Exhibition: Felix Gonzalez-Torres: America
Venue: 52nd International Art Exhibition, Venice Biennale
Dates: 10 June–21 November 2007
Press Opening: 7, 8, & 9 June 2007
Press Preview: Thursday, 7 June, 3 p.m.
(NEW YORK, NY – 16 May 2007) Felix Gonzalez-Torres (1957–1996) will represent the United States at the 2007 Venice Biennale. The exhibition Felix Gonzalez-Torres: America opens to the public in the Giardini della Biennale, Venice, Italy on 10 June and runs through 21 November 2007.
A Cuban-born American citizen, Gonzalez-Torres is best known for his immensely generous yet rigorously conceptual art in the form of endlessly replenishable paper stacks, take-away candy spills, light strings, beaded curtains, and public billboards. With its minimalist refinement and quiet referentiality, his work treads a fine line between social commentary and personal disclosure, equivocating between the two realms and obscuring the culturally-determined distinctions that separate them. Shifting from cultural activism to intimate, autobiographical dimensions—and subsequently eroding the boundaries between—Gonzalez-Torres used the aesthetic allure of his art to stage a subtle critique of social injustice and intolerance. By creating open-ended, participatory artworks, he entrusted his viewers to engage with and ultimately activate their meaning.
Only the second artist to posthumously represent the United States in the modern history of the Venice Biennale (Robert Smithson was chosen in 1982), Gonzalez-Torres had been previously nominated for the 45th Venice Biennale in 1995, and this exhibition expands upon and rearticulates his original proposal for the U.S. Pavilion. Nancy Spector, Chief Curator of the Solomon R. Guggenheim Museum, who organized Gonzalez-Torres’s retrospective there in 1995, is the U.S. Commissioner for the 52nd Biennale.
Felix Gonzalez-Torres: America brings together key examples of the artist’s work in and around the U.S. Pavilion to create a coherent installation focused on Gonzalez-Torres’s optimistic but critical relationship to his adoptive culture. Though all “untitled,” the parenthetical subtitles of his individual works function like whispered cues providing subtle guides to interpretation that only imply and never prescribe. Gonzalez-Torres’s largest and final lightbulb string (comprising twelve illuminated strands), “Untitled” (America), 1994, graces the entrance hall of the pavilion and extends into its public courtyard. In one of the rooms flanking the rotunda appear two paper stacks: “Untitled” (Republican Years), 1992, with its funereal border and “Untitled”, 1991, a photograph of an ocean surface cast in the blackest of light. In the gallery on the other side of the rotunda hangs “Untitled” (Natural History), 1990, a suite of thirteen black-and-white, framed photographs that documents the inventory of idealized (male) roles inscribed in tribute to Theodore Roosevelt on the exterior façade of the American Museum of Natural History in New York: author, statesman, scholar, humanitarian, historian, patriot, ranchman, conservationist, explorer, naturalist, scientist, and soldier. These images surround two paper stacks from 1989 that bear the inscriptions “Memorial Day Weekend” and “Veterans Day Sale,” respectively—wry commentaries on how national(istic) holidays in the United States are commercialized and rendered utterly banal. Initially exhibited together as one work called “Untitled” (Monument), they represent Gonzalez-Torres’s interest in inventing a new kind of public art, one that would remain mutable and open to interpretation. With his take-away paper stacks, the artist attempted to create a type of memorial that was anything but monumental, one that would surrender itself to the desires of its audience, one that would only intimate meaning, one that could, in time, vanish.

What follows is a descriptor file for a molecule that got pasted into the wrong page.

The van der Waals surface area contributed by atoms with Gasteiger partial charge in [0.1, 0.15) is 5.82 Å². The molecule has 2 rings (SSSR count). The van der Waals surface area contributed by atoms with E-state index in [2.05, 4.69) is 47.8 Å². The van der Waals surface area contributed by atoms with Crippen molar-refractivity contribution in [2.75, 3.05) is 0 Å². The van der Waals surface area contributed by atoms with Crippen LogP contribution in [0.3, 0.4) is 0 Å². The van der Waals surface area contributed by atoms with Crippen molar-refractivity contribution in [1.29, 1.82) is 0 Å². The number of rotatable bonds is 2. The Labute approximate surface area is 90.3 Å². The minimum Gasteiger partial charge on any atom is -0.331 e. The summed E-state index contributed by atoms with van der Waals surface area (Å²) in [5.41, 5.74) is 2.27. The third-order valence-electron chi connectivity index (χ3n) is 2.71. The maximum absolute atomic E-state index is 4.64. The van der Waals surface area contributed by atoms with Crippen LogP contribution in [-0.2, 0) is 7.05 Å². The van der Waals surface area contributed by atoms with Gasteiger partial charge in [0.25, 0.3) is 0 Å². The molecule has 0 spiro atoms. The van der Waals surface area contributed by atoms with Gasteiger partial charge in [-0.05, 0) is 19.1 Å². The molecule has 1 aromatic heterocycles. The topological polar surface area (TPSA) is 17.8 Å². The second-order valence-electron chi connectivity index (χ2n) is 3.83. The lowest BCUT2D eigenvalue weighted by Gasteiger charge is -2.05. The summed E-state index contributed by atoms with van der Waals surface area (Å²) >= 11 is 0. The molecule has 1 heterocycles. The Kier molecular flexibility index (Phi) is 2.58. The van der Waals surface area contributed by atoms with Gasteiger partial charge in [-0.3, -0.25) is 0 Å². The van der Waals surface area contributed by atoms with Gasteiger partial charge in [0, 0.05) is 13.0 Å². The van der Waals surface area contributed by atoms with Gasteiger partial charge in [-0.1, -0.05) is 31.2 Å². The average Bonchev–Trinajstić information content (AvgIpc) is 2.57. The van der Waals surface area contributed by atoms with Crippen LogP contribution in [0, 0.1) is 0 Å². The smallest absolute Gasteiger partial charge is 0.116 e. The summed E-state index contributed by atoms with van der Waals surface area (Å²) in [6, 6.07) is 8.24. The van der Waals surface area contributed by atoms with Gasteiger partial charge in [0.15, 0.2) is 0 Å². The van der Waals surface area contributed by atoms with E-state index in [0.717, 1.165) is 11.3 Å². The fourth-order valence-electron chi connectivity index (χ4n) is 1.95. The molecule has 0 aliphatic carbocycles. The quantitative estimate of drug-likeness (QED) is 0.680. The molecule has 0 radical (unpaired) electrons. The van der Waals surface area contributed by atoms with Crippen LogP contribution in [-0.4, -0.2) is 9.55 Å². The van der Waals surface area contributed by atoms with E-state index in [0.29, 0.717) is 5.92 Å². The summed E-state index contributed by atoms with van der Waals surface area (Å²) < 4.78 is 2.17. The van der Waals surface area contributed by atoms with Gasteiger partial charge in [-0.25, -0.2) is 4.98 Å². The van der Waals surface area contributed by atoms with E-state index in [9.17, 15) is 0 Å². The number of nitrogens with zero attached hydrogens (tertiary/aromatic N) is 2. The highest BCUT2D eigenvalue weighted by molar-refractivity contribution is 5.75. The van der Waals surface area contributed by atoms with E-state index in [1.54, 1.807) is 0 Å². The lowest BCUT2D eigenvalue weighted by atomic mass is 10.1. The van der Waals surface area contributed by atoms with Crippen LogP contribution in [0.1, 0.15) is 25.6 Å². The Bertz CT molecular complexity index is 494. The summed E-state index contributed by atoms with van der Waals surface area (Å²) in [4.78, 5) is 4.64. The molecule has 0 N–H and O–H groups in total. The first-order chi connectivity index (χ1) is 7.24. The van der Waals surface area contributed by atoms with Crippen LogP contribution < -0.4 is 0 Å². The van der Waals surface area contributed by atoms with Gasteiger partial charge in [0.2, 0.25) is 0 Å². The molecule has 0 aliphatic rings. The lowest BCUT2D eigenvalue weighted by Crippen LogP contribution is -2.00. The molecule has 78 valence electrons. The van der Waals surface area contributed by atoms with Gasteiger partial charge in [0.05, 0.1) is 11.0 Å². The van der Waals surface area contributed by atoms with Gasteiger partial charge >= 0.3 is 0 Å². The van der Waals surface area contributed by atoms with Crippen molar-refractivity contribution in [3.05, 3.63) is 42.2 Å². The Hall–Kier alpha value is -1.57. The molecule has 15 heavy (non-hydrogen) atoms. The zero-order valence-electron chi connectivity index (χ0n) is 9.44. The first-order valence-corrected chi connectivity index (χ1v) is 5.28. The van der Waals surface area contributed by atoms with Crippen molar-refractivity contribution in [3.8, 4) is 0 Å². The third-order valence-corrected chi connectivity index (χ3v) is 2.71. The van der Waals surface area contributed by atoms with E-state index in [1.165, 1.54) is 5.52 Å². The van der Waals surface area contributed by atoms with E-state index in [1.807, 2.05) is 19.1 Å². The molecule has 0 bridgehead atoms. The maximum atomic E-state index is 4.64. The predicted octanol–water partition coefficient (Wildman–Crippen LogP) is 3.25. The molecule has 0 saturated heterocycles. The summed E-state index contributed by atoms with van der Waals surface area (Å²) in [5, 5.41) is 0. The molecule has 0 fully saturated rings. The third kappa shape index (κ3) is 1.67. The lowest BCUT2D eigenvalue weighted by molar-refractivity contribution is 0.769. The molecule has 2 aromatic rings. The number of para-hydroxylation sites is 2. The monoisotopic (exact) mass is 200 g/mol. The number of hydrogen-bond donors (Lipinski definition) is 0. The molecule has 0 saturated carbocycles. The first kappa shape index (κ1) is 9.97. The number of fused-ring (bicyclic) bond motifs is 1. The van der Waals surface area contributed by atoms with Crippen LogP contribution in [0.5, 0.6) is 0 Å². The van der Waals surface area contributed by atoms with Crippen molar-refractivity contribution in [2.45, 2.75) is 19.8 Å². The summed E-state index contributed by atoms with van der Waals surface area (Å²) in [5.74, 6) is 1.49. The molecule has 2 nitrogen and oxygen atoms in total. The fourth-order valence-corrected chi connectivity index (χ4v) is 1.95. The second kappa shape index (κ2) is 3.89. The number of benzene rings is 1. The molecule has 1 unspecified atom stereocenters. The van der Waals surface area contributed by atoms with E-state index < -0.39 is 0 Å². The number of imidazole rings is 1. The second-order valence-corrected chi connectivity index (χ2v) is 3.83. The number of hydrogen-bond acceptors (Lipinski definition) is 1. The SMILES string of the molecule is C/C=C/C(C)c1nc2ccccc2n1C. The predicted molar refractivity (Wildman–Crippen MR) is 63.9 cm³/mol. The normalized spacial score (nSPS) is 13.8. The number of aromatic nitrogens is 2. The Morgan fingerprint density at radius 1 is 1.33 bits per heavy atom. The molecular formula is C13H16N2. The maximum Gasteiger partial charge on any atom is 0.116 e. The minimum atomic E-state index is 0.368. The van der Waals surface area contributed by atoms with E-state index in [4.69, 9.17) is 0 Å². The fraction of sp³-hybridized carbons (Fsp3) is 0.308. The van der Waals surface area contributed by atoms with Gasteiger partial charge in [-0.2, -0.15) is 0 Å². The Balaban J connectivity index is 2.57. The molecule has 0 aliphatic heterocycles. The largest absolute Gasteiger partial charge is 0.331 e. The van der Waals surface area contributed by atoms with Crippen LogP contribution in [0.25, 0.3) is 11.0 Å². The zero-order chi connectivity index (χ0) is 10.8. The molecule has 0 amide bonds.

In the gallery to the far left of the entrance rests “Untitled” (Public Opinion), 1991, a large carpet of black licorice candies that intimates the complexities of public consensus even as it offers itself to gallery visitors, endlessly distributing itself into the world at large. This work is accompanied by a selection of Gonzalez-Torres’s early photostats—blank, captioned screens that cite political and social events in eccentric inventories of our collective consciousness. In the gallery to the far right of the entrance, an indoor billboard of a lone bird soaring through an open sky covers the long wall as a portal to imaginary states. Its only illumination is the single string of light bulbs, “Untitled” (Leaves of Grass), 1993, which, in this context, references Walt Whitman’s ode to the individual spirit and its essential place in American democracy.